A dried-up lulav is unusable, under the rubric of "The dead cannot praise God." (Tehillim 115:17). (Yerushalmi, Sukkah 3:1)

Objects, and indeed people, who are dead, either physically or spiritually, cannot praise God; they simply don't have the feeling and sensitivity to do so. Thus klal Yisrael in Egypt, when they were in a spiritually dead state, were incapable of bursting forth with praise and thanks to God.

Dealing with this problem was Moshe's intention when telling klal Yisrael to "draw and take for yourselves a sheep." He realized after God's command that Yisrael were so spiritually desensitized that they would not succeed in offering the korban pesach in the correct spirit without preceding it with special, corrective action. Our Sages tell us:

One may heal with everything [which is usually prohibited] except through idolatry, sexual immorality, and bloodshed...

Idolatry - for if a Jew is sick and they tell him to go to a particular idol to be healed, he may not go, as the verse says, One who offers to the gods will be put in cheirem [excommunicated] except for God alone (Shemos 22:19). Since anyone who offers to idols will be excommunicated, it is better for him to die of his illness than to be excommunicated in this world... (Shemos Rabbah 16:2)

If the punishment for idolatry is so severe, it follows that someone who thoroughly distances himself from it achieves the opposite - complete connection to God and to holiness. In fact, we may note that the word cheirem has the gematriah of 248 - the number of limbs in the human body. This means that connection to idolatry engenders complete pollution, spreading to every aspect of the person. In contradistinction, someone who achieves the opposite will merit to have every part of his person infused with the Divine.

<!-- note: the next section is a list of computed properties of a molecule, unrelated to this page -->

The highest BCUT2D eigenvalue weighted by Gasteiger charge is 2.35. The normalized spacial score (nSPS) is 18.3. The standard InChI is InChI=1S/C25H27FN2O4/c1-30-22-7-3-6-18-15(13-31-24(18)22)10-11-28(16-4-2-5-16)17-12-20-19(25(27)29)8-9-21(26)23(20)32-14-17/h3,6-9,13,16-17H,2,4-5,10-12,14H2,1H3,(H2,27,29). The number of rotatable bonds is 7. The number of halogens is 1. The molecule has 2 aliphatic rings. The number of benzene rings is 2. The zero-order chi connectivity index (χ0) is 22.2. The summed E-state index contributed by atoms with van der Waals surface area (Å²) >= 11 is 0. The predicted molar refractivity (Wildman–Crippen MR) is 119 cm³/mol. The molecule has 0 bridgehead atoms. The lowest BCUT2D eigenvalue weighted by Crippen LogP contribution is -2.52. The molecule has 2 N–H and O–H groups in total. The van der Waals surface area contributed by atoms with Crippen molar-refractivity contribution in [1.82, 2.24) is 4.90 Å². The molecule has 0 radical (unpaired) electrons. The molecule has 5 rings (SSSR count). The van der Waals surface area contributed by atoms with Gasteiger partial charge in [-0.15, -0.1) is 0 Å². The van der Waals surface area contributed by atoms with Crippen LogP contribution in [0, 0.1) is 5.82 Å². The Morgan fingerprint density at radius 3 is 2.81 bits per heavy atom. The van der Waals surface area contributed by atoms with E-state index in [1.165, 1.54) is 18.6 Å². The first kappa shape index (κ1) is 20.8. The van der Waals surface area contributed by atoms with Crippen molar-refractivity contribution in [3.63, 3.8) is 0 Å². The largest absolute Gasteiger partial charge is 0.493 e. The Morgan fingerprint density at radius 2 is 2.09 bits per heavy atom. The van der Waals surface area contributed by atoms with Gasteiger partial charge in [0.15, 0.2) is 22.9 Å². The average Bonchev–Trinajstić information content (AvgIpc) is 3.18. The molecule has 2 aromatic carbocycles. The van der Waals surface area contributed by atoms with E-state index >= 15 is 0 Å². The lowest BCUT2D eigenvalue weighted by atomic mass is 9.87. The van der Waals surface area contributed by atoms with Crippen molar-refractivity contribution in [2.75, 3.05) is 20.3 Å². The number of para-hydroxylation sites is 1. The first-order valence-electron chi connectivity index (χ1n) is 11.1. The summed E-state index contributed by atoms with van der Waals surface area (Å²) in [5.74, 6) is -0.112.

Moshe thus advised the elders to distance themselves as far as possible from the idolatry of Egypt, for in response they and klal Yisrael would merit a sublime level of connection to holiness and thus become capable of offering the korban pesach in the best possible manner, with praise and thanks to God.

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The advice offered to klal Yisrael by Moshe Rabbeinu carries a great message for all of us. There are times when we find ourselves depressed, confused by our lack of feeling of connection to God. The solution to this is to contemplate one's current actions and mind-set and attempt to go to the opposite extreme. This will ensure that in place of depression and failure will come appreciation of the sublime, just as klal Yisrael achieved when leaving behind the idolatry of their past. Indeed, our Sages promise us:

If one comes to purify oneself, one is helped. (Yoma 38b)

This means that when we embark on a project of spiritual improvement we are guaranteed not only success, but even Divine assistance, once we initiate the project. Let us hope that we make use of this great gift.


Excerpted from Shem MiShmuel by the Sochatchover Rebbe, rendered into English by Rabbi Zvi Belovski, published by Targum Press. Click here to order.